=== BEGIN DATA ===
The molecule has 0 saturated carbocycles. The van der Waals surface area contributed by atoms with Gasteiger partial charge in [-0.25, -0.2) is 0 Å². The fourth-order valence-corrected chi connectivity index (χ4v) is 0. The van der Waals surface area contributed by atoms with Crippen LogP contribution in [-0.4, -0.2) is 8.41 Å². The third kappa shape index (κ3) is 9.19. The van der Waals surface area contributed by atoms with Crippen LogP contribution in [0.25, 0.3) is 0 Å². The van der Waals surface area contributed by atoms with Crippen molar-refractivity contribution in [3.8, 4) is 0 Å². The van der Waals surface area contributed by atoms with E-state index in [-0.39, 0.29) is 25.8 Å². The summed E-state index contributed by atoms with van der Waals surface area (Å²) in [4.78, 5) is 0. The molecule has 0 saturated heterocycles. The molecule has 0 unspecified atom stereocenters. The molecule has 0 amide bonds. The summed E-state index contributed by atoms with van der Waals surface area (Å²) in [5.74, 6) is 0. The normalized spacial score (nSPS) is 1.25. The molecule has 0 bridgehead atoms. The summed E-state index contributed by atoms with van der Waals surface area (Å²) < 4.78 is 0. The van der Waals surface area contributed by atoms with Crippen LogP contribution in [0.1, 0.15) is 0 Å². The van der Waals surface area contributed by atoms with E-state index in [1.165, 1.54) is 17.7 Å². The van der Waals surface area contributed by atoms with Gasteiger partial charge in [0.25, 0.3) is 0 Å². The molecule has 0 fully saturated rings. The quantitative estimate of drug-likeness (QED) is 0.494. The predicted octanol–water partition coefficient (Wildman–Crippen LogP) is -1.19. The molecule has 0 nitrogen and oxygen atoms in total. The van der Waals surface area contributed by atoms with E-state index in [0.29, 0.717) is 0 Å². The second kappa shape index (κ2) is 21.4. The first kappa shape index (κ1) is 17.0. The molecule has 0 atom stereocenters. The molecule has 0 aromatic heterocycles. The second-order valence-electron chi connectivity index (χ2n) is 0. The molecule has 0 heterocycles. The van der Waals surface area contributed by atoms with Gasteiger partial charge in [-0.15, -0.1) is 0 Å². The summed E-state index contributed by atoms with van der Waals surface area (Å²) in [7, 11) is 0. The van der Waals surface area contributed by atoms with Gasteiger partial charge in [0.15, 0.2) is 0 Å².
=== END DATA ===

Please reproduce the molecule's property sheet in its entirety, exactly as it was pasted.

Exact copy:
The molecule has 0 saturated carbocycles. The van der Waals surface area contributed by atoms with Gasteiger partial charge in [-0.25, -0.2) is 0 Å². The fourth-order valence-corrected chi connectivity index (χ4v) is 0. The van der Waals surface area contributed by atoms with Crippen LogP contribution in [-0.4, -0.2) is 8.41 Å². The third kappa shape index (κ3) is 9.19. The van der Waals surface area contributed by atoms with Crippen LogP contribution in [0.25, 0.3) is 0 Å². The van der Waals surface area contributed by atoms with Crippen molar-refractivity contribution in [3.8, 4) is 0 Å². The van der Waals surface area contributed by atoms with E-state index in [-0.39, 0.29) is 25.8 Å². The summed E-state index contributed by atoms with van der Waals surface area (Å²) in [4.78, 5) is 0. The molecule has 0 saturated heterocycles. The molecule has 0 unspecified atom stereocenters. The molecule has 0 amide bonds. The summed E-state index contributed by atoms with van der Waals surface area (Å²) in [5.74, 6) is 0. The normalized spacial score (nSPS) is 1.25. The molecule has 0 bridgehead atoms. The summed E-state index contributed by atoms with van der Waals surface area (Å²) < 4.78 is 0. The van der Waals surface area contributed by atoms with Crippen LogP contribution in [0.1, 0.15) is 0 Å². The van der Waals surface area contributed by atoms with E-state index in [1.165, 1.54) is 17.7 Å². The van der Waals surface area contributed by atoms with Gasteiger partial charge in [0.25, 0.3) is 0 Å². The molecule has 0 fully saturated rings. The quantitative estimate of drug-likeness (QED) is 0.494. The predicted octanol–water partition coefficient (Wildman–Crippen LogP) is -1.19. The molecule has 0 nitrogen and oxygen atoms in total. The van der Waals surface area contributed by atoms with E-state index in [0.29, 0.717) is 0 Å². The second kappa shape index (κ2) is 21.4. The first kappa shape index (κ1) is 17.0. The molecule has 0 atom stereocenters. The molecule has 0 aromatic heterocycles. The second-order valence-electron chi connectivity index (χ2n) is 0. The molecule has 0 heterocycles. The van der Waals surface area contributed by atoms with Gasteiger partial charge in [-0.15, -0.1) is 0 Å². The summed E-state index contributed by atoms with van der Waals surface area (Å²) in [7, 11) is 0. The van der Waals surface area contributed by atoms with Gasteiger partial charge in [0.15, 0.2) is 0 Å².